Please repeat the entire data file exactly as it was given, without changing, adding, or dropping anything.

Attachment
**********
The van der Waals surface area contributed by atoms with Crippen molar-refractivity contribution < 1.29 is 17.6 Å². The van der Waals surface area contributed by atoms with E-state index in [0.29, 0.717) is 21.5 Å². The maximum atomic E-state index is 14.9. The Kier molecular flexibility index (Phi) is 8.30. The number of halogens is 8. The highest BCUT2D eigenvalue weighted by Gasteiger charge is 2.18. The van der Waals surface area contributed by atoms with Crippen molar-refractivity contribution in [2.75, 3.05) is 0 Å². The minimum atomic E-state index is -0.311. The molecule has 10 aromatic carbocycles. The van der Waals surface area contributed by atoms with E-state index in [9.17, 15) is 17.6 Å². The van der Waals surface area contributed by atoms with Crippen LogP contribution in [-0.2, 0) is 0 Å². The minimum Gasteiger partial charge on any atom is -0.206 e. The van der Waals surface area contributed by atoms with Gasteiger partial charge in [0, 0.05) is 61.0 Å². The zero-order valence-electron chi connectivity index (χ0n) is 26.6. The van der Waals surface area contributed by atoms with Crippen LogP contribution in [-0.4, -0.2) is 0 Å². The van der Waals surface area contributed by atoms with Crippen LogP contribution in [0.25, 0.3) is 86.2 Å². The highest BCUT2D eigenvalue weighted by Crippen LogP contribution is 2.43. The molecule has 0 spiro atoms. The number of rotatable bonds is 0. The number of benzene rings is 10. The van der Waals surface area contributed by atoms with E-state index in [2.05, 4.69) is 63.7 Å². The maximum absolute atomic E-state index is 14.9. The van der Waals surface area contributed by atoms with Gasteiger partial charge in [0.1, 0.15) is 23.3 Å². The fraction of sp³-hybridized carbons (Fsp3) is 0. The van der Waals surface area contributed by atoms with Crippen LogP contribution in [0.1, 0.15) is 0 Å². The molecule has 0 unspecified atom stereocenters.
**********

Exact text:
The van der Waals surface area contributed by atoms with Crippen molar-refractivity contribution < 1.29 is 17.6 Å². The van der Waals surface area contributed by atoms with E-state index in [0.29, 0.717) is 21.5 Å². The maximum atomic E-state index is 14.9. The Kier molecular flexibility index (Phi) is 8.30. The number of halogens is 8. The highest BCUT2D eigenvalue weighted by Gasteiger charge is 2.18. The van der Waals surface area contributed by atoms with Crippen molar-refractivity contribution in [2.75, 3.05) is 0 Å². The minimum atomic E-state index is -0.311. The molecule has 10 aromatic carbocycles. The van der Waals surface area contributed by atoms with E-state index in [9.17, 15) is 17.6 Å². The van der Waals surface area contributed by atoms with Crippen LogP contribution in [-0.2, 0) is 0 Å². The minimum Gasteiger partial charge on any atom is -0.206 e. The van der Waals surface area contributed by atoms with Gasteiger partial charge in [0, 0.05) is 61.0 Å². The zero-order valence-electron chi connectivity index (χ0n) is 26.6. The van der Waals surface area contributed by atoms with Crippen LogP contribution in [-0.4, -0.2) is 0 Å². The van der Waals surface area contributed by atoms with Crippen LogP contribution in [0.25, 0.3) is 86.2 Å². The highest BCUT2D eigenvalue weighted by Crippen LogP contribution is 2.43. The molecule has 0 spiro atoms. The number of rotatable bonds is 0. The number of benzene rings is 10. The van der Waals surface area contributed by atoms with E-state index in [2.05, 4.69) is 63.7 Å². The maximum absolute atomic E-state index is 14.9. The van der Waals surface area contributed by atoms with Gasteiger partial charge in [0.1, 0.15) is 23.3 Å². The fraction of sp³-hybridized carbons (Fsp3) is 0. The van der Waals surface area contributed by atoms with Crippen LogP contribution in [0.1, 0.15) is 0 Å². The molecule has 0 unspecified atom stereocenters.